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No one is immune to deer crashes

Staff writer

Sheriff’s deputy Joshua Meliza joined a not-too-elite club shortly before dawn Tuesday.

Over the past 12 months, Marion County motorists have hit deer an average of once every 60 hours.

Meliza’s time was up at 5:33 a.m. Tuesday on Sunflower Rd. just south of 170th Rd.

He hit a deer with his squad car. To provide independent investigation of the accident, Marion’s interim police chief, Zach Hudlin, was awakened and sent to the scene.

In the past 12 months, according to Record analysis of data, 43.2% of all reported traffic accidents in Marion County have involved deer.

Although down slightly from a six-year high last year, that still is much higher than the 37% of accidents that deer account for statewide.

Meliza is by no means the first law enforcement officer to hit one in the county. His boss, Sheriff Jeff Soyez, hit a deer with his patrol vehicle at 12:33 a.m. April 13 on Main St. just west of Arbor St. in Marion.

Neither officer was injured. Most people involved in deer crashes aren’t. Still, six Kansans died, and 575 others were injured in deer accidents in 2022, the most recent year for which full data are available.

According to Kansas Department of Transportation, the best way to guard against deer strikes is to use high-beam headlights when oncoming traffic isn’t present and look for brightly reflective eyes along the roadway.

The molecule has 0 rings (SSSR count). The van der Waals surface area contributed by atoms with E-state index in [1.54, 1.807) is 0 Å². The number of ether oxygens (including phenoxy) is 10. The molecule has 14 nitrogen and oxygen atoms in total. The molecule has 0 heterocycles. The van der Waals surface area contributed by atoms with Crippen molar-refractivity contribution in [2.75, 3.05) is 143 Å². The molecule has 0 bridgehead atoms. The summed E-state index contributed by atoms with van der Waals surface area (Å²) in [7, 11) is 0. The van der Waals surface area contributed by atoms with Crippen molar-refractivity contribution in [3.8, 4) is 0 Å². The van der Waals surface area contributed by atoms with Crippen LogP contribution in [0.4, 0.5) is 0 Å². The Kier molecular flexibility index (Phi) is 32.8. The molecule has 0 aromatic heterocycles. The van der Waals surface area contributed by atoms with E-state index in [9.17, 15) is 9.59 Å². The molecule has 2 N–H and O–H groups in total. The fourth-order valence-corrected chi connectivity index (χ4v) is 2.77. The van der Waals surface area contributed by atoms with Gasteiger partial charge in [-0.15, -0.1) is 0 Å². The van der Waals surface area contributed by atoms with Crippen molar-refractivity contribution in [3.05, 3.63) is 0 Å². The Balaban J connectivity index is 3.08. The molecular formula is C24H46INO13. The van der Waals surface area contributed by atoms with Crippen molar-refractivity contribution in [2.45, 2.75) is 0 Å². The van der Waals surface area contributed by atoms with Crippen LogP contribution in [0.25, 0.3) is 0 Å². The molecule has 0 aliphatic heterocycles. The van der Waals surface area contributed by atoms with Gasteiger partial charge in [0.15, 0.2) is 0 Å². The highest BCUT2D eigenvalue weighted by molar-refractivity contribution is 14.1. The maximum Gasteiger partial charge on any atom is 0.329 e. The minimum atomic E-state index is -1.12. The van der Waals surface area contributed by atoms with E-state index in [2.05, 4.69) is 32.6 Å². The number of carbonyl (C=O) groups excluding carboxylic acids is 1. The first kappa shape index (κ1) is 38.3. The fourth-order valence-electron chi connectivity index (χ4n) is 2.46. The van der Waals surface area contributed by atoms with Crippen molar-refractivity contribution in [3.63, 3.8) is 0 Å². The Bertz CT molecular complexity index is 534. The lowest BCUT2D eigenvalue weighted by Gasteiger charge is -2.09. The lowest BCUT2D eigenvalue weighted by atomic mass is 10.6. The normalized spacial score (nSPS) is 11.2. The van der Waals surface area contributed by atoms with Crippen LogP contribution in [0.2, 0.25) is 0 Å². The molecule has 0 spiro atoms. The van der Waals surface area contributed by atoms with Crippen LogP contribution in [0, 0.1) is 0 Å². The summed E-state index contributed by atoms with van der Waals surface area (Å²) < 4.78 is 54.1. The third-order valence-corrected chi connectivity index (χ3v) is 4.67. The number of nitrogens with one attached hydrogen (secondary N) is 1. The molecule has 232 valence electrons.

Swerving to avoid deer is a bad idea, experts say. While a deer accident can result in damage, more serious crashes tend to occur when drivers try to avoid deer.

A vehicle driving into oncoming traffic or into a ditch, then striking a fixed object or rolling, can result in greater damage and injury.

Nearly all deer collisions should be reported to authorities because most will result in damage of at least $1,000.

If you hit a deer, KDOT recommends moving your vehicle to the shoulder, remaining in it with your seat belt fastened, turning on your vehicle’s hazard lights, then calling 911.

Unlike Meliza, you probably won’t have to wait until an officer from a different jurisdiction is awakened to come investigate.

Kansas is home to an estimated 699,400 deer, the majority of them being whitetails.

Although deer accidents feel as if they are increasing, that population is down slightly from its peak in 2000.

Last modified March 7, 2024

 

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